6. Set Up a Website Testing Service
As a designer, you are a natural for this. Many businesses want to test various parts of their sites for UE and UI. While analytics can give plenty of data on traffic, bounce rates, pages visited, etc., you can market adding the human factor. Specifically, you employ "testers" from the target audience of the site. You then give them a series of tasks to perform on the website. They perform those tasks and then provide feedback regarding how easy or difficult they were. And once you provide the results to the site owner, you can make suggestions for changes in design. Guess who is now available to make those changes? The owner doesn't have to go anywhere else for his/her "fixes." And, as you explain to the owner, any change in the website must be tested as well. You can gain some long-term clients by doing this, and that is a good thing.
Other income streams
- Develop Apps: This demand is not going away. If you can do the research and find out what types of apps people complain about not having, then design them and put them up or sale. Here you need to be a problem solver.
- Design WordPress Plugins: If you can come up with an idea for a great plugin or a vast improvement on an existing one, you can make some good money. Yes, WordPress plugins are supposed to be free, but you can offer a premium version for a price.
- Design PSD Templates: There is a large demand for these, and designers are always looking to try new ones.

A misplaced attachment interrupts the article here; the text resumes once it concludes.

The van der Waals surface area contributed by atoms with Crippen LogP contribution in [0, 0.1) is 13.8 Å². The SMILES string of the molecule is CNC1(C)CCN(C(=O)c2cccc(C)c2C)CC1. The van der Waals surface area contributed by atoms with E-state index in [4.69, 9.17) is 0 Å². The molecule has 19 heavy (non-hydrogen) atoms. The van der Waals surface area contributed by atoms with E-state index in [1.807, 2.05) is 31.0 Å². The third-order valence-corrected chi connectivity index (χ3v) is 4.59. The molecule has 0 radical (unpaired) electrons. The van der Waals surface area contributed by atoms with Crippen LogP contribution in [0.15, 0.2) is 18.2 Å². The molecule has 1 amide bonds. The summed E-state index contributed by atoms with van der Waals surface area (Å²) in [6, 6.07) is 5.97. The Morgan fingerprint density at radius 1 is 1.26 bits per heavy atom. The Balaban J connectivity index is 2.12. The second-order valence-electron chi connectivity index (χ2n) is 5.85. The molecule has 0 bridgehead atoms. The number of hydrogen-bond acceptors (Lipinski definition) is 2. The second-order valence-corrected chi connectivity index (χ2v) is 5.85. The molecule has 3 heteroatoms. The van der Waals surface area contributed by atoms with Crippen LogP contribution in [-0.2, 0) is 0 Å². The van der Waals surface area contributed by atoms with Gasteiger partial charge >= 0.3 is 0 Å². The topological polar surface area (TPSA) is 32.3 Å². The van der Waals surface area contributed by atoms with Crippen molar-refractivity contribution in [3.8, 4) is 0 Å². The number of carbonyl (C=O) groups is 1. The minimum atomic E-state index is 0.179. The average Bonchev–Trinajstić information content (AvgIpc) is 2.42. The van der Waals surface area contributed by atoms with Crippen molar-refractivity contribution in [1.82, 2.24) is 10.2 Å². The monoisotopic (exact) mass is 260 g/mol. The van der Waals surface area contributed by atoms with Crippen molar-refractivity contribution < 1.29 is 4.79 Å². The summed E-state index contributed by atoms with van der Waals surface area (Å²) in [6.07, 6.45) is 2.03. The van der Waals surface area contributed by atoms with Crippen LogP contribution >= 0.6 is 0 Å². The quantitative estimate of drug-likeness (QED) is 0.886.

- Icons, Lexicons, Favicons: If you have been designing for a number of years, you no doubt have a library of these things that you designed. How about packaging them up for sale? Like everyone else, you can have a free version and an upgraded version at a cost. This is a bit more competitive of late too, but there are still small-to-moderate income streams to be had.
A Word about Online Marketing
Marketing any product or service online is hard work. And if you decide to do this marketing on your own, you will be spending a lot of time learning how to do it. And it's confusing, because there is so much advice floating around. You will need to find the "gurus" who really know what they are talking about - Neil Patel, founder of Crazy Egg and Hello Bar is one such guru. He has a great blog about content marketing, and writes for both beginners and more advanced marketers. You could begin there. The goal for what you do outside of web design is really to have some passive residual income coming in - income that can supplement the declining income that you may be experiencing right now from lack of clients. All of the options above are really doable if you are willing to put in the effort.